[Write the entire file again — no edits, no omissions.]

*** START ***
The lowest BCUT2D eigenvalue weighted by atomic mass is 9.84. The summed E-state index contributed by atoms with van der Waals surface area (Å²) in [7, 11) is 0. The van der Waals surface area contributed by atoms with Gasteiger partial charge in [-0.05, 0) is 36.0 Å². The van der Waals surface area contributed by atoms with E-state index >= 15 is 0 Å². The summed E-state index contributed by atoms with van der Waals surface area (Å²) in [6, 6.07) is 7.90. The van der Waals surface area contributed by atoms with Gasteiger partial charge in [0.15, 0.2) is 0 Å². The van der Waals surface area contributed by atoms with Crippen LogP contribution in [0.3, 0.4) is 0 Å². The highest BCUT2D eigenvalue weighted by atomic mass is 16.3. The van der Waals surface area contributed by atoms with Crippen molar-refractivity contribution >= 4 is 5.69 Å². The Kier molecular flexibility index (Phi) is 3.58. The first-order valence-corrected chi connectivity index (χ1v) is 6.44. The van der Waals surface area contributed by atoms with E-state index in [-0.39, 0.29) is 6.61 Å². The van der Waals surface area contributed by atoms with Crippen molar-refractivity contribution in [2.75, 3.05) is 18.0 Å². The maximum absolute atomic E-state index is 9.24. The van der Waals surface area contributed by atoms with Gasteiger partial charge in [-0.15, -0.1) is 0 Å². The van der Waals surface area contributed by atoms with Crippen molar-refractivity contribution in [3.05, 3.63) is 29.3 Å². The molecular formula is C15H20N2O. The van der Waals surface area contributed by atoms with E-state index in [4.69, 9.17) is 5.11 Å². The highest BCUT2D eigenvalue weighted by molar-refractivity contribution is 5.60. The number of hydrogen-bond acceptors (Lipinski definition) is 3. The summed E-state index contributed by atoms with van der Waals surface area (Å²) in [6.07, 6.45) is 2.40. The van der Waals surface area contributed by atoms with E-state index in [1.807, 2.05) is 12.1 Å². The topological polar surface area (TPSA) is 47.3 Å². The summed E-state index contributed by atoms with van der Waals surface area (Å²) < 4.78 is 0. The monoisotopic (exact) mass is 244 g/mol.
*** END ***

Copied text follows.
The lowest BCUT2D eigenvalue weighted by atomic mass is 9.84. The summed E-state index contributed by atoms with van der Waals surface area (Å²) in [7, 11) is 0. The van der Waals surface area contributed by atoms with Gasteiger partial charge in [-0.05, 0) is 36.0 Å². The van der Waals surface area contributed by atoms with E-state index >= 15 is 0 Å². The summed E-state index contributed by atoms with van der Waals surface area (Å²) in [6, 6.07) is 7.90. The van der Waals surface area contributed by atoms with Gasteiger partial charge in [0.15, 0.2) is 0 Å². The van der Waals surface area contributed by atoms with Crippen LogP contribution in [0.3, 0.4) is 0 Å². The highest BCUT2D eigenvalue weighted by atomic mass is 16.3. The van der Waals surface area contributed by atoms with Crippen molar-refractivity contribution >= 4 is 5.69 Å². The Kier molecular flexibility index (Phi) is 3.58. The first-order valence-corrected chi connectivity index (χ1v) is 6.44. The van der Waals surface area contributed by atoms with E-state index in [-0.39, 0.29) is 6.61 Å². The van der Waals surface area contributed by atoms with Crippen molar-refractivity contribution in [2.75, 3.05) is 18.0 Å². The maximum absolute atomic E-state index is 9.24. The van der Waals surface area contributed by atoms with Gasteiger partial charge in [-0.15, -0.1) is 0 Å². The van der Waals surface area contributed by atoms with Crippen molar-refractivity contribution in [3.05, 3.63) is 29.3 Å². The molecular formula is C15H20N2O. The van der Waals surface area contributed by atoms with E-state index in [4.69, 9.17) is 5.11 Å². The highest BCUT2D eigenvalue weighted by molar-refractivity contribution is 5.60. The number of hydrogen-bond acceptors (Lipinski definition) is 3. The summed E-state index contributed by atoms with van der Waals surface area (Å²) in [6.07, 6.45) is 2.40. The van der Waals surface area contributed by atoms with E-state index in [1.807, 2.05) is 12.1 Å². The topological polar surface area (TPSA) is 47.3 Å². The summed E-state index contributed by atoms with van der Waals surface area (Å²) < 4.78 is 0. The monoisotopic (exact) mass is 244 g/mol.